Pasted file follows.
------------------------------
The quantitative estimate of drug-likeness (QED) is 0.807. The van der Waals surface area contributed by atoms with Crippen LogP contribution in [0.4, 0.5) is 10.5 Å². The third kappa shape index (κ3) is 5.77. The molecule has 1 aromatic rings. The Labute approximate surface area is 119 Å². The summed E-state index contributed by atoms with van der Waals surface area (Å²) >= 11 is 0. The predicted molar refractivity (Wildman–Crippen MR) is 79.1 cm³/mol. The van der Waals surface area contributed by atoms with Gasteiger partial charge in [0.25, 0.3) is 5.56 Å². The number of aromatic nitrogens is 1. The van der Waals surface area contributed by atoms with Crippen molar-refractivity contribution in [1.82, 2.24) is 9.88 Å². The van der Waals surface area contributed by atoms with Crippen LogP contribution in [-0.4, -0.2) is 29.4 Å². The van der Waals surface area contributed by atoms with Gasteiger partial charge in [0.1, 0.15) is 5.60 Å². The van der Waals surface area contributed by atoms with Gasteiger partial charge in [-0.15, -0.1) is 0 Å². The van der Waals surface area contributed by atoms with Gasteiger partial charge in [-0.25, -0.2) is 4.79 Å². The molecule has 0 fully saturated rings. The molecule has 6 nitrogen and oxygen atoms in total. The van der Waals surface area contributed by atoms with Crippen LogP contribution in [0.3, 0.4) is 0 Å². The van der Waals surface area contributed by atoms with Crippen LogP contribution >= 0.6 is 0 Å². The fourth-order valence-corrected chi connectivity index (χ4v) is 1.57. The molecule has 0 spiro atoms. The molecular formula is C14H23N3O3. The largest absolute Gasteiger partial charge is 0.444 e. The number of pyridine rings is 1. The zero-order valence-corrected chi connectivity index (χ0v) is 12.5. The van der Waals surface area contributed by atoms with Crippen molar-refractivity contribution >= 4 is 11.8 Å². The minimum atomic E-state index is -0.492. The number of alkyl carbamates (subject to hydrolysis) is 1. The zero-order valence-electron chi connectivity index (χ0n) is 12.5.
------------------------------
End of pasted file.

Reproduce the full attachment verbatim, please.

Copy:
The quantitative estimate of drug-likeness (QED) is 0.807. The van der Waals surface area contributed by atoms with Crippen LogP contribution in [0.4, 0.5) is 10.5 Å². The third kappa shape index (κ3) is 5.77. The molecule has 1 aromatic rings. The Labute approximate surface area is 119 Å². The summed E-state index contributed by atoms with van der Waals surface area (Å²) >= 11 is 0. The predicted molar refractivity (Wildman–Crippen MR) is 79.1 cm³/mol. The van der Waals surface area contributed by atoms with Gasteiger partial charge in [0.25, 0.3) is 5.56 Å². The number of aromatic nitrogens is 1. The van der Waals surface area contributed by atoms with Crippen molar-refractivity contribution in [1.82, 2.24) is 9.88 Å². The van der Waals surface area contributed by atoms with Crippen LogP contribution in [-0.4, -0.2) is 29.4 Å². The van der Waals surface area contributed by atoms with Gasteiger partial charge in [0.1, 0.15) is 5.60 Å². The van der Waals surface area contributed by atoms with Gasteiger partial charge in [-0.15, -0.1) is 0 Å². The van der Waals surface area contributed by atoms with Gasteiger partial charge in [-0.25, -0.2) is 4.79 Å². The molecule has 0 fully saturated rings. The molecule has 6 nitrogen and oxygen atoms in total. The van der Waals surface area contributed by atoms with Crippen LogP contribution in [0.3, 0.4) is 0 Å². The van der Waals surface area contributed by atoms with Crippen LogP contribution >= 0.6 is 0 Å². The fourth-order valence-corrected chi connectivity index (χ4v) is 1.57. The molecule has 0 spiro atoms. The molecular formula is C14H23N3O3. The largest absolute Gasteiger partial charge is 0.444 e. The number of pyridine rings is 1. The zero-order valence-corrected chi connectivity index (χ0v) is 12.5. The van der Waals surface area contributed by atoms with Crippen molar-refractivity contribution >= 4 is 11.8 Å². The minimum atomic E-state index is -0.492. The number of alkyl carbamates (subject to hydrolysis) is 1. The zero-order valence-electron chi connectivity index (χ0n) is 12.5.